I was laughing with Mr Mod recently about how many cassettes I had collected over the 1980s from trading with local bands; ours for yours. I would almost always take these cassettes home, and tape over the punch-outs so I could have a free cassette to tape a rehearsal on over their music. What a dick.
I too have taped over the locals’ punch outs many a time. That said, some of those local offerings were pretty good. Once in a while, I pull out my Baby Flamehead cassette, give it a listen, and still think its solid from beginning to end. They absolutely and positively had the goods. What happened?
And speaking of cassettes, I’ve been listening to a lot of great old comp tapes that good friends made for me throughout the years. Just a couple of uninsightful observations: 1) they hold up, 2) they spark a lot of great memories, and 3) at times, they’re much more interesting than those best of CDs that run out of steam when the extra time is crammed with “deep trax” that lessen the oomph of the hits.
Great “30 Rock” mix tape scene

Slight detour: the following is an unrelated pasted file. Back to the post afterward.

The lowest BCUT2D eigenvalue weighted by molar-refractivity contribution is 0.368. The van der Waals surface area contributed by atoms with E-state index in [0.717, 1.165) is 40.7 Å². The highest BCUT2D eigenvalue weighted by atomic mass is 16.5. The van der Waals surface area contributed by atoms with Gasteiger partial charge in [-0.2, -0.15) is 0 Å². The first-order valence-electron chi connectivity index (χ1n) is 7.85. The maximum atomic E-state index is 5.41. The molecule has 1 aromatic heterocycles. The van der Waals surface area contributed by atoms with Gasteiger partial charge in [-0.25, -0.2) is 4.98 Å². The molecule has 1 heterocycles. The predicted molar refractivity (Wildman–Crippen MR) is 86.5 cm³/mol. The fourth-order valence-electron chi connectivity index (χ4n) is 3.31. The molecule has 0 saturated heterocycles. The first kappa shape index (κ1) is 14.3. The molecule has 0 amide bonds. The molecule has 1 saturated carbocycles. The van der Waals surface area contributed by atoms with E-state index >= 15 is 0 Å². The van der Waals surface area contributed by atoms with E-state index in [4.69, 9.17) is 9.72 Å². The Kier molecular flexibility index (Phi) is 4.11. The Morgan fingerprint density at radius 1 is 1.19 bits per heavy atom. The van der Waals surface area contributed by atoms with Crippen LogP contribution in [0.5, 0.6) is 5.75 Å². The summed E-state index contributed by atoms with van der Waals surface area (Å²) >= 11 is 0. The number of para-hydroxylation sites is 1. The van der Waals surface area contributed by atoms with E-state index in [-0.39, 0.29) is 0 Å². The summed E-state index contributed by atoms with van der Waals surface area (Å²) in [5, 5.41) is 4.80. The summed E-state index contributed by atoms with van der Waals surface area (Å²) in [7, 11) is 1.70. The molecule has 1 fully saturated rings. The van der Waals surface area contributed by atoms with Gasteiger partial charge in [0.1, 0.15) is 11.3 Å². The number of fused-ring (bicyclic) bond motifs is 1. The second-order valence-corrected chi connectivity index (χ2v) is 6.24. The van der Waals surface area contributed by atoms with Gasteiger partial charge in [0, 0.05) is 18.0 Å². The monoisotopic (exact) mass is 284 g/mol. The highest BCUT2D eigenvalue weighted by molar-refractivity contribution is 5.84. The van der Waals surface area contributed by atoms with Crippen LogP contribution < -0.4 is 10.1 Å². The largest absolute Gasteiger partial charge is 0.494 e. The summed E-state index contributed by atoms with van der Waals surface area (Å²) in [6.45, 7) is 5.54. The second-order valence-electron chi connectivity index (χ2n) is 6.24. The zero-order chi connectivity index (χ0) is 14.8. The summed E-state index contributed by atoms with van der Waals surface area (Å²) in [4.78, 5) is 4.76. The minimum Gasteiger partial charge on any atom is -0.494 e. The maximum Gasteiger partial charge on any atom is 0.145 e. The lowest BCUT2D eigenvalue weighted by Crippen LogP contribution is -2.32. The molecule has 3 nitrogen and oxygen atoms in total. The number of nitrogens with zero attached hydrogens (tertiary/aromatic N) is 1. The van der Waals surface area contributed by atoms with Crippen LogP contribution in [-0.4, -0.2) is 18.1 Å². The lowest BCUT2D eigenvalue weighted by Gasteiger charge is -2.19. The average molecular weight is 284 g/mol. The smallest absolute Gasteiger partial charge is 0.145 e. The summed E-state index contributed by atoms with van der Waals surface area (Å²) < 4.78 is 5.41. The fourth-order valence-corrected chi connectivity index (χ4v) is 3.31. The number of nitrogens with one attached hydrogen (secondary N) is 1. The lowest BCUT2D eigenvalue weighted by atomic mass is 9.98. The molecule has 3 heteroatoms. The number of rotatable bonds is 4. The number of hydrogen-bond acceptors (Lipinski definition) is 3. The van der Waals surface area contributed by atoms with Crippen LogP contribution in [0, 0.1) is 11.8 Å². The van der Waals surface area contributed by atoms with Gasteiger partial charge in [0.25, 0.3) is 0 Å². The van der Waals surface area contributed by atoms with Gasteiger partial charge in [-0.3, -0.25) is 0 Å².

Tracy: I’m gonna make you a mix tape. You like Phil Collins?”
Jack: I’ve got two ears and a heart, don’t I?”
2KM, I believe I have a copy of This Note’s For You. I think your point is a fair one, even if I’d rather listen to that than Trans or Mirrorball.
EPG, with you on Big Star, one brilliant track, two good ones and five and a half sides of dull pub rock.
I’ve been trying to locate a cassette player that doesn’t eat tapes so I can revisit some of my old bands’ output, but not without quite a lot of trepidation. I found the box just week and there are songs listed I don’t remember writing, let alone playing, and our reviews were universally terrible. Possibly we were ahead of our time.
God bless, Happiness! The Big Star thing remains a mystery. Over the years, several friends have made me Big Star/Alex Chilton comp tapes to bring me into the fold, but the tapes never work. There’s simply never enough meat on the bone.
What separates the great from the whatever is always that one uniquely wired guy or gal in the band (and hallelujah if there’s more than one) who gets bored easily, needs constant change, and continually delivers I don’t see that with Big Star in the least.
That said, what would you classify as Big Star’s one brilliant track? For me, that would be “September Girls.”